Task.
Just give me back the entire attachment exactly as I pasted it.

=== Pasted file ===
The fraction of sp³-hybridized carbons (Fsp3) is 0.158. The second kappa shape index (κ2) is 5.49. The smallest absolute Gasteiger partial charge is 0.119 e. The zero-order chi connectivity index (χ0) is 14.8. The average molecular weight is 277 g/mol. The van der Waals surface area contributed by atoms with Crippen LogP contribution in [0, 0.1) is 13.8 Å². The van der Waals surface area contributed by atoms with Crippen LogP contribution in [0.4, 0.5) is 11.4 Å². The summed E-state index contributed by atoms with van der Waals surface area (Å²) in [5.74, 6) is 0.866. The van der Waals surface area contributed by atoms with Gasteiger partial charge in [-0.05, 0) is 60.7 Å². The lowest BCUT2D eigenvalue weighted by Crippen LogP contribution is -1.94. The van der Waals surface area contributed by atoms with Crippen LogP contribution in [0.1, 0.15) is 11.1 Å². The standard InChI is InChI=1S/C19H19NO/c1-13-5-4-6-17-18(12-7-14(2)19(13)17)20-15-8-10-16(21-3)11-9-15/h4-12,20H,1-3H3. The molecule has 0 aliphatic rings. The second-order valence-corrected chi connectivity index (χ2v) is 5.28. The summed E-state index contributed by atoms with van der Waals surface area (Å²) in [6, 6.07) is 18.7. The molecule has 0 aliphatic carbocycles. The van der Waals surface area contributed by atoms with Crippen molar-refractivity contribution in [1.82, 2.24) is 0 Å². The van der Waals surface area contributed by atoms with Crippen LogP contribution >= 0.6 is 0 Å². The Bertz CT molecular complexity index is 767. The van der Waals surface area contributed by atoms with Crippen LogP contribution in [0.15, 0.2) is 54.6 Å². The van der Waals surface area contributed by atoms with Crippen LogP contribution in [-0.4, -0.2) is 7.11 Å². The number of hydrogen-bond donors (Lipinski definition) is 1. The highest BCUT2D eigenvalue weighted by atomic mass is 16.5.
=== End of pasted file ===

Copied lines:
The fraction of sp³-hybridized carbons (Fsp3) is 0.158. The second kappa shape index (κ2) is 5.49. The smallest absolute Gasteiger partial charge is 0.119 e. The zero-order chi connectivity index (χ0) is 14.8. The average molecular weight is 277 g/mol. The van der Waals surface area contributed by atoms with Crippen LogP contribution in [0, 0.1) is 13.8 Å². The van der Waals surface area contributed by atoms with Crippen LogP contribution in [0.4, 0.5) is 11.4 Å². The summed E-state index contributed by atoms with van der Waals surface area (Å²) in [5.74, 6) is 0.866. The van der Waals surface area contributed by atoms with Gasteiger partial charge in [-0.05, 0) is 60.7 Å². The lowest BCUT2D eigenvalue weighted by Crippen LogP contribution is -1.94. The van der Waals surface area contributed by atoms with Crippen LogP contribution in [0.1, 0.15) is 11.1 Å². The standard InChI is InChI=1S/C19H19NO/c1-13-5-4-6-17-18(12-7-14(2)19(13)17)20-15-8-10-16(21-3)11-9-15/h4-12,20H,1-3H3. The molecule has 0 aliphatic rings. The second-order valence-corrected chi connectivity index (χ2v) is 5.28. The summed E-state index contributed by atoms with van der Waals surface area (Å²) in [6, 6.07) is 18.7. The molecule has 0 aliphatic carbocycles. The van der Waals surface area contributed by atoms with Crippen molar-refractivity contribution in [1.82, 2.24) is 0 Å². The van der Waals surface area contributed by atoms with Crippen LogP contribution >= 0.6 is 0 Å². The Bertz CT molecular complexity index is 767. The van der Waals surface area contributed by atoms with Crippen LogP contribution in [0.15, 0.2) is 54.6 Å². The van der Waals surface area contributed by atoms with Crippen LogP contribution in [-0.4, -0.2) is 7.11 Å². The number of hydrogen-bond donors (Lipinski definition) is 1. The highest BCUT2D eigenvalue weighted by atomic mass is 16.5.